“That loss to Zane Trace really left a bad taste in our mouths and we wanted to show people that we were going to be a different team this season,” Griffey said. “Getting our first win of the season against Westfall was nice but beating Miami Trace and Hamilton Township in back-to-back weeks started to show us what we were capable of as a team and really boosted our confidence to another level.
“We were having a lot of fun and we wanted to work hard to make sure that continued.”
Reid ran for 902 yards during the six-game winning streak and scored 14 touchdowns, as the Braves prominently featured their four-year starting tailback.
“Blayton is amazing to block for,” Griffey said. “All we have to do is get in front of our guy, latch on and Blayton is going to make the cut he needs to make and just continue to go.”
Reid, who has rushed for 1,326 yards and 18 touchdowns entering the postseason, credited his performance to better communication with the offensive line.
“The game has slowed down a little more for me this season, but I think one of the big things has been learning our blocking schemes and communicating with my offensive line more than I did in my first three years in high school,” he said. “I know how they block things changes from defense to defense and if we have someone crashing hard, I might have to bounce it back or take it up the middle.
“Our line does a great job of getting past the first line and getting out to the linebackers. When I’ve had some of my longer runs this season, all I have to do is get around a linebacker or a safety and get out into the open field. It takes vision, making the right cut and being strong with the football, but a lot of the work goes back to my line opening up holes so I can do that.”
Reid complimented the line for its accountability and drive to be better.
“I don’t have to push these guys very much, because they are hard on themselves and very accountable,” he said. “When they are helping me up after a play and they felt like they made a mistake, they will say that they will fix it for the next time. They push themselves to be a very good offensive line.”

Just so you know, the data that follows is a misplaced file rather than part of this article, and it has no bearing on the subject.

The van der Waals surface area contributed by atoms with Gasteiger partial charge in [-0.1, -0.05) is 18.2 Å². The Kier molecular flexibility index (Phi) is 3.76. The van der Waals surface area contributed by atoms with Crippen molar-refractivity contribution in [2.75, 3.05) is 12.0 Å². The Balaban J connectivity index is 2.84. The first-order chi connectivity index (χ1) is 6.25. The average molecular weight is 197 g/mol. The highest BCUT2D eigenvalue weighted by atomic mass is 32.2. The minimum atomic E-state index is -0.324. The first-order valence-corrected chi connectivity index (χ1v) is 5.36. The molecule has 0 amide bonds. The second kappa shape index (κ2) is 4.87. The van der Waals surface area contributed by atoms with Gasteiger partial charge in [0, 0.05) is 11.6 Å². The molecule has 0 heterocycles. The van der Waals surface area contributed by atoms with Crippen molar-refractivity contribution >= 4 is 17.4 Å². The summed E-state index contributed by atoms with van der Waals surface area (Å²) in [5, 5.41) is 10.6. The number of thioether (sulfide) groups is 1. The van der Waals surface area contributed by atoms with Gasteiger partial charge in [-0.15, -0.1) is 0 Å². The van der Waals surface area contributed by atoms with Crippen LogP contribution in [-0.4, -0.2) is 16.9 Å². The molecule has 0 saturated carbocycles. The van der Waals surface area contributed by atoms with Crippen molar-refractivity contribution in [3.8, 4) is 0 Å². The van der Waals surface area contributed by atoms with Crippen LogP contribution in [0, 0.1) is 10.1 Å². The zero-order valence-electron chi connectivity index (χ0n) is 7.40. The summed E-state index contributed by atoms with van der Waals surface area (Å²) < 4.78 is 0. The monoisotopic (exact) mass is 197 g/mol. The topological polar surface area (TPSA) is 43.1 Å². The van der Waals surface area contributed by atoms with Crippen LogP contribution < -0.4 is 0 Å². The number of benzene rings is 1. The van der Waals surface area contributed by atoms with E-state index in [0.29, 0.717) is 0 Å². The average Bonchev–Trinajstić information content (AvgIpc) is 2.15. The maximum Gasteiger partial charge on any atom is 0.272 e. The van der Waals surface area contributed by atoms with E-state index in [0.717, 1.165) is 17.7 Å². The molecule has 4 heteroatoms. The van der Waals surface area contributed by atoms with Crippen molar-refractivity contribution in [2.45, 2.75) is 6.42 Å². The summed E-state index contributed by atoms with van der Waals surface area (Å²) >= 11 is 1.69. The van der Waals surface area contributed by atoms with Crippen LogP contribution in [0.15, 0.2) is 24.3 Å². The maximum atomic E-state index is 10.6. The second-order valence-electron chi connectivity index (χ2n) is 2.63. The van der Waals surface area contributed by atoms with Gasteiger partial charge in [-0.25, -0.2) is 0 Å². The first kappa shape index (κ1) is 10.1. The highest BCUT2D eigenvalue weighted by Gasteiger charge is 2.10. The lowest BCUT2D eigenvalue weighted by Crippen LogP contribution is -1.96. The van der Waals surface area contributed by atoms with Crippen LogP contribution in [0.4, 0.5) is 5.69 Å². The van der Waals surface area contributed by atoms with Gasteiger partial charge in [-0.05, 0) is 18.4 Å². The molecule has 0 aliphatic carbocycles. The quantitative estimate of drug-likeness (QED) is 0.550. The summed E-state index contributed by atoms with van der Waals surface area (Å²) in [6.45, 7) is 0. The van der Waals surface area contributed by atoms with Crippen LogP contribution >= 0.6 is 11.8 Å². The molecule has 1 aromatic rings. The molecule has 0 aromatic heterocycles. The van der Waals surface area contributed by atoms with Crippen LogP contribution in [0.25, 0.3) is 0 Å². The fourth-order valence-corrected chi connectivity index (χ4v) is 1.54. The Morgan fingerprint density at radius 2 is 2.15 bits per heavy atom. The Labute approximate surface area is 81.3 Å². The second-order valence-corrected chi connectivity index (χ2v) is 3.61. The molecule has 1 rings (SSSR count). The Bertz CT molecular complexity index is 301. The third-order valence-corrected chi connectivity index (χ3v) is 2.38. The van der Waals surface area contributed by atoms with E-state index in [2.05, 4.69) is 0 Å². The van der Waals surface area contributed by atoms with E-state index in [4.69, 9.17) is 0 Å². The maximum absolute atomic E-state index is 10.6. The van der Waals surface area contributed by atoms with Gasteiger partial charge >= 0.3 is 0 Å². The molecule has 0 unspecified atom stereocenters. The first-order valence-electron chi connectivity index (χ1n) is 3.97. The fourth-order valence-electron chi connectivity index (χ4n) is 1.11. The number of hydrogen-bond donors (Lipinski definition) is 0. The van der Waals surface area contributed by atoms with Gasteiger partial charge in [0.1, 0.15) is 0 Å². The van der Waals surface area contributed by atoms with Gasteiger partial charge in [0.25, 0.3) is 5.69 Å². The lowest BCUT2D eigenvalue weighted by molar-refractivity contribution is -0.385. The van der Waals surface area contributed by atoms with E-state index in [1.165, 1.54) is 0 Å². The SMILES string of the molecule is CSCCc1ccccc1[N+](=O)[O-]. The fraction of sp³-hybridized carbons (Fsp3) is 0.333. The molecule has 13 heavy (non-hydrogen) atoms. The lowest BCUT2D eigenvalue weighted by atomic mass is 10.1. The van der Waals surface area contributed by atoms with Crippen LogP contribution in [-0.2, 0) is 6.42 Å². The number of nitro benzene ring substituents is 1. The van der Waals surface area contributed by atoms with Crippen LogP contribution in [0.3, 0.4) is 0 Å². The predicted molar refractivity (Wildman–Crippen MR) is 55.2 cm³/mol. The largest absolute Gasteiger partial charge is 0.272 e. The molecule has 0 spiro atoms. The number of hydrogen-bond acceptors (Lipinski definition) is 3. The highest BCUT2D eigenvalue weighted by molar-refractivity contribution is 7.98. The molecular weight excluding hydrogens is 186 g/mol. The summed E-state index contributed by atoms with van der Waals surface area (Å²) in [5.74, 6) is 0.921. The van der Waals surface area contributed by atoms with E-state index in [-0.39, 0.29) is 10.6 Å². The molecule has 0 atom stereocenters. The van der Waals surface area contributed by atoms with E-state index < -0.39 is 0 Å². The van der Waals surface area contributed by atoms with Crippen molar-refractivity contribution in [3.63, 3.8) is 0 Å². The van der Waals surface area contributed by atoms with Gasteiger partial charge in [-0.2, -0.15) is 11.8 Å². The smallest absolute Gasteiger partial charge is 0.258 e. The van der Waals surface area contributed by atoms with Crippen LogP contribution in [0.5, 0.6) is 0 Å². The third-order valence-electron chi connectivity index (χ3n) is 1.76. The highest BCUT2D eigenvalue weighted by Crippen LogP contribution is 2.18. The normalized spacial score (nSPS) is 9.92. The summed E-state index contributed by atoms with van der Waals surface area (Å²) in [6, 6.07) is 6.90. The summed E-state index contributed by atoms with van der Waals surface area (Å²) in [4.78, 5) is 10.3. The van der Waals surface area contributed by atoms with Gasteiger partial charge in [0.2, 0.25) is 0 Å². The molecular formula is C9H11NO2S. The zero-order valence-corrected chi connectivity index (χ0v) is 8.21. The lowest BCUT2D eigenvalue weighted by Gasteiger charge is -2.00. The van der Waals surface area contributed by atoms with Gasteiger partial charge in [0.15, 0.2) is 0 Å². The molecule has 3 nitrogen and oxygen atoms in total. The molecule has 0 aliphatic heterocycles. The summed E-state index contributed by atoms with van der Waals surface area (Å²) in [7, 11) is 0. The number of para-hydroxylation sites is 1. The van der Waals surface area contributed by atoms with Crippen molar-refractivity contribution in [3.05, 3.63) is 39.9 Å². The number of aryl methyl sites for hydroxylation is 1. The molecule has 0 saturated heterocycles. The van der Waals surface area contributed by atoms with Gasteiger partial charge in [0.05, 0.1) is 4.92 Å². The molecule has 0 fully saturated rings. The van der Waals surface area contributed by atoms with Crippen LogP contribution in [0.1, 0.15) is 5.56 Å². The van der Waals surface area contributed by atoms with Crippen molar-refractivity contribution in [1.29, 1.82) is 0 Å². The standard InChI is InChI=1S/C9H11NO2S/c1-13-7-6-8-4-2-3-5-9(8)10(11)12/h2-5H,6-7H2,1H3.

The Braves had their six-game win streak snapped by five-time defending Mid-State League Buckeye Division champion Bloom-Carroll (9-1). The Bulldogs, who have outscored their league counterparts 858-154 over a 22-game winning streak, led the Braves just 27-20 entering the fourth quarter before finally pulling away for a 41-20 win.
Logan Elm bounced back to rout Amanda-Clearcreek 41-7 and claimed its first Pickaway County championship since 2014 with a 34-17 win over Teays Valley. It was also the first time the Braves had defeated the Vikings since 2014.
“We’ve done a lot of things this season that haven’t been done around here for a while,” Griffey said. “Winning the county was nice and getting another opportunity to play here to open the playoffs is going to be a great experience for our senior class and the rest of our guys.”
The Braves have transformed into a balance offense over the course of the season behind the solid play of first-year starting quarterback Aaron Walters and playmakers on the perimeters like Braylen Baker. Logan Elm enters the postseason averaging 178.9 yards running and 167.2 yards passing.
“Nothing changes with our mentality on the line,” Griffey said. “We have good blocking schemes for the run, the pass or whatever the team needs from us. We have a winning mentality, and we want to be successful.”